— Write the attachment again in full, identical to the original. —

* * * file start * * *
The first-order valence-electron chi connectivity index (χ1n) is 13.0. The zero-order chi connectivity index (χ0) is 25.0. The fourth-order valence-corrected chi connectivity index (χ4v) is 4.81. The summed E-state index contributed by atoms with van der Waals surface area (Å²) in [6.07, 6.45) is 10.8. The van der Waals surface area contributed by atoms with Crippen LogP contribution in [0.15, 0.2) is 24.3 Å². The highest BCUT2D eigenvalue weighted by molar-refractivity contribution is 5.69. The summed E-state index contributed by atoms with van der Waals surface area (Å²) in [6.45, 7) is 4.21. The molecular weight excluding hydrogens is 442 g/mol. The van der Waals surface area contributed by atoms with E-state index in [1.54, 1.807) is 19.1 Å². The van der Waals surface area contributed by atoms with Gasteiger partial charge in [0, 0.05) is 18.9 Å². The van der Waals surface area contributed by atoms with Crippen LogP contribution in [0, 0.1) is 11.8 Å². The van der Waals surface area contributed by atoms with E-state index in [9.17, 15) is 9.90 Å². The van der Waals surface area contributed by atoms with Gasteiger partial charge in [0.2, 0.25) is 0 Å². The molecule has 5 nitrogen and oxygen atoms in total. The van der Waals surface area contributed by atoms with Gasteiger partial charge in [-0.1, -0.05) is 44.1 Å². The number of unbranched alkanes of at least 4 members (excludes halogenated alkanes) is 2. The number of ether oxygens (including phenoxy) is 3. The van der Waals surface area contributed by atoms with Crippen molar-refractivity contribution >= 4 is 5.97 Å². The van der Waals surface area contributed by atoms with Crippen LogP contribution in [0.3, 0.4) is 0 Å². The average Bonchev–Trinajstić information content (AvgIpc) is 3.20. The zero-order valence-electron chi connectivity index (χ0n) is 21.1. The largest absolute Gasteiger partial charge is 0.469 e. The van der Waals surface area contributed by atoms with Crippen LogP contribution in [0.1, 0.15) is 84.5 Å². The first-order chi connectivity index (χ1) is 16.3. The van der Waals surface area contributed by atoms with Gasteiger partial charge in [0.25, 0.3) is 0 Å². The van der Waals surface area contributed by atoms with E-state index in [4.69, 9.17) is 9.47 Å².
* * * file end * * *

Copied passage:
The first-order valence-electron chi connectivity index (χ1n) is 13.0. The zero-order chi connectivity index (χ0) is 25.0. The fourth-order valence-corrected chi connectivity index (χ4v) is 4.81. The summed E-state index contributed by atoms with van der Waals surface area (Å²) in [6.07, 6.45) is 10.8. The van der Waals surface area contributed by atoms with Crippen LogP contribution in [0.15, 0.2) is 24.3 Å². The highest BCUT2D eigenvalue weighted by molar-refractivity contribution is 5.69. The summed E-state index contributed by atoms with van der Waals surface area (Å²) in [6.45, 7) is 4.21. The molecular weight excluding hydrogens is 442 g/mol. The van der Waals surface area contributed by atoms with E-state index in [1.54, 1.807) is 19.1 Å². The van der Waals surface area contributed by atoms with Gasteiger partial charge in [0, 0.05) is 18.9 Å². The van der Waals surface area contributed by atoms with Crippen LogP contribution in [0, 0.1) is 11.8 Å². The van der Waals surface area contributed by atoms with E-state index in [9.17, 15) is 9.90 Å². The van der Waals surface area contributed by atoms with Gasteiger partial charge in [0.2, 0.25) is 0 Å². The molecule has 5 nitrogen and oxygen atoms in total. The van der Waals surface area contributed by atoms with Gasteiger partial charge in [-0.1, -0.05) is 44.1 Å². The number of unbranched alkanes of at least 4 members (excludes halogenated alkanes) is 2. The number of ether oxygens (including phenoxy) is 3. The van der Waals surface area contributed by atoms with Crippen molar-refractivity contribution >= 4 is 5.97 Å². The van der Waals surface area contributed by atoms with Crippen LogP contribution in [0.3, 0.4) is 0 Å². The average Bonchev–Trinajstić information content (AvgIpc) is 3.20. The zero-order valence-electron chi connectivity index (χ0n) is 21.1. The largest absolute Gasteiger partial charge is 0.469 e. The van der Waals surface area contributed by atoms with Crippen LogP contribution in [0.1, 0.15) is 84.5 Å². The first-order chi connectivity index (χ1) is 16.3. The van der Waals surface area contributed by atoms with Gasteiger partial charge in [0.25, 0.3) is 0 Å². The van der Waals surface area contributed by atoms with E-state index in [4.69, 9.17) is 9.47 Å².